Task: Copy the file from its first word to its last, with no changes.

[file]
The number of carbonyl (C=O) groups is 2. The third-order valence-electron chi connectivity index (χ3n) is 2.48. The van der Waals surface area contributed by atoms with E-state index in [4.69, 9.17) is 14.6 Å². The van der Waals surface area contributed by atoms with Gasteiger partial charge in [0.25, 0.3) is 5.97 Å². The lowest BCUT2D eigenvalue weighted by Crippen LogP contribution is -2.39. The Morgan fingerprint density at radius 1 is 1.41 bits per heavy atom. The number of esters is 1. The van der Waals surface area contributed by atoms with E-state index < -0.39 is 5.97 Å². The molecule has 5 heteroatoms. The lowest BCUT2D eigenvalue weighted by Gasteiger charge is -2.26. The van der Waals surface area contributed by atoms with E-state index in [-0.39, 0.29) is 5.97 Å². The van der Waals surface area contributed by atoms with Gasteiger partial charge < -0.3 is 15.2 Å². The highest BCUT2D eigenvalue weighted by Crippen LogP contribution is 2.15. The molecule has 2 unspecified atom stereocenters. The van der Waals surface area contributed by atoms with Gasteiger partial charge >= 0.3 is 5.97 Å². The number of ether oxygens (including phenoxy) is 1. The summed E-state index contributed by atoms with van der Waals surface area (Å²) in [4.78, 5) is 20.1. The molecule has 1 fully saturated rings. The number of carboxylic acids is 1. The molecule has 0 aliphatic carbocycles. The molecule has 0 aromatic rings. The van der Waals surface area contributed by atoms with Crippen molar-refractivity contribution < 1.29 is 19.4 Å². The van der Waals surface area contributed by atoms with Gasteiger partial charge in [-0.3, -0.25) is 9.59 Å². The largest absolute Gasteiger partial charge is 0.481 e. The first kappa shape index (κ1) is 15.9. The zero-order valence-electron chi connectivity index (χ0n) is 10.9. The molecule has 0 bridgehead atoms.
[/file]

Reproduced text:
The number of carbonyl (C=O) groups is 2. The third-order valence-electron chi connectivity index (χ3n) is 2.48. The van der Waals surface area contributed by atoms with E-state index in [4.69, 9.17) is 14.6 Å². The van der Waals surface area contributed by atoms with Gasteiger partial charge in [0.25, 0.3) is 5.97 Å². The lowest BCUT2D eigenvalue weighted by Crippen LogP contribution is -2.39. The Morgan fingerprint density at radius 1 is 1.41 bits per heavy atom. The number of esters is 1. The van der Waals surface area contributed by atoms with E-state index < -0.39 is 5.97 Å². The molecule has 5 heteroatoms. The lowest BCUT2D eigenvalue weighted by Gasteiger charge is -2.26. The van der Waals surface area contributed by atoms with E-state index in [-0.39, 0.29) is 5.97 Å². The van der Waals surface area contributed by atoms with Gasteiger partial charge < -0.3 is 15.2 Å². The highest BCUT2D eigenvalue weighted by Crippen LogP contribution is 2.15. The molecule has 2 unspecified atom stereocenters. The van der Waals surface area contributed by atoms with Gasteiger partial charge >= 0.3 is 5.97 Å². The number of ether oxygens (including phenoxy) is 1. The summed E-state index contributed by atoms with van der Waals surface area (Å²) in [4.78, 5) is 20.1. The molecule has 1 fully saturated rings. The number of carboxylic acids is 1. The molecule has 0 aliphatic carbocycles. The molecule has 0 aromatic rings. The van der Waals surface area contributed by atoms with Crippen molar-refractivity contribution < 1.29 is 19.4 Å². The van der Waals surface area contributed by atoms with Gasteiger partial charge in [-0.3, -0.25) is 9.59 Å². The largest absolute Gasteiger partial charge is 0.481 e. The first kappa shape index (κ1) is 15.9. The zero-order valence-electron chi connectivity index (χ0n) is 10.9. The molecule has 0 bridgehead atoms.